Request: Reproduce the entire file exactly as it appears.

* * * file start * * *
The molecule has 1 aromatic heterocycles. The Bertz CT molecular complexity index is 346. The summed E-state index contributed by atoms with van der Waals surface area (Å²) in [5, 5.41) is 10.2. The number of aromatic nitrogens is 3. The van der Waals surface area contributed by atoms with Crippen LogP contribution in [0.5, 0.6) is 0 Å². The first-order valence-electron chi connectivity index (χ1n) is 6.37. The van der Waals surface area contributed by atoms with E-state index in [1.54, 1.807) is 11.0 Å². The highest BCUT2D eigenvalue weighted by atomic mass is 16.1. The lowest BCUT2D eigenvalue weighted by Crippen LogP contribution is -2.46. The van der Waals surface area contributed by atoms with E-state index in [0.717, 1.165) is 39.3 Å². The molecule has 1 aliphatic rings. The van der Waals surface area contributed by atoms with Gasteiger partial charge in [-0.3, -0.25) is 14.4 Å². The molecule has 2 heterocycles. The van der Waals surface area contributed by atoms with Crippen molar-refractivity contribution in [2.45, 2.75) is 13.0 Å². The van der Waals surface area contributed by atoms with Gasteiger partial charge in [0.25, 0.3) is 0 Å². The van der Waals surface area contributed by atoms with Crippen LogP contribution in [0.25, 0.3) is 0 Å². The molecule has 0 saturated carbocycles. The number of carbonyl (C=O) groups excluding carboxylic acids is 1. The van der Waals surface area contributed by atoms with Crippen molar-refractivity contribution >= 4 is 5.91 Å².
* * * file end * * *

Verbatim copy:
The molecule has 1 aromatic heterocycles. The Bertz CT molecular complexity index is 346. The summed E-state index contributed by atoms with van der Waals surface area (Å²) in [5, 5.41) is 10.2. The number of aromatic nitrogens is 3. The van der Waals surface area contributed by atoms with Crippen LogP contribution in [0.5, 0.6) is 0 Å². The first-order valence-electron chi connectivity index (χ1n) is 6.37. The van der Waals surface area contributed by atoms with E-state index in [1.54, 1.807) is 11.0 Å². The highest BCUT2D eigenvalue weighted by atomic mass is 16.1. The lowest BCUT2D eigenvalue weighted by Crippen LogP contribution is -2.46. The van der Waals surface area contributed by atoms with E-state index in [0.717, 1.165) is 39.3 Å². The molecule has 1 aliphatic rings. The van der Waals surface area contributed by atoms with Gasteiger partial charge in [-0.3, -0.25) is 14.4 Å². The molecule has 2 heterocycles. The van der Waals surface area contributed by atoms with Crippen molar-refractivity contribution in [2.45, 2.75) is 13.0 Å². The van der Waals surface area contributed by atoms with Gasteiger partial charge in [0.25, 0.3) is 0 Å². The van der Waals surface area contributed by atoms with Crippen LogP contribution in [0.25, 0.3) is 0 Å². The molecule has 0 saturated carbocycles. The number of carbonyl (C=O) groups excluding carboxylic acids is 1. The van der Waals surface area contributed by atoms with Crippen molar-refractivity contribution >= 4 is 5.91 Å².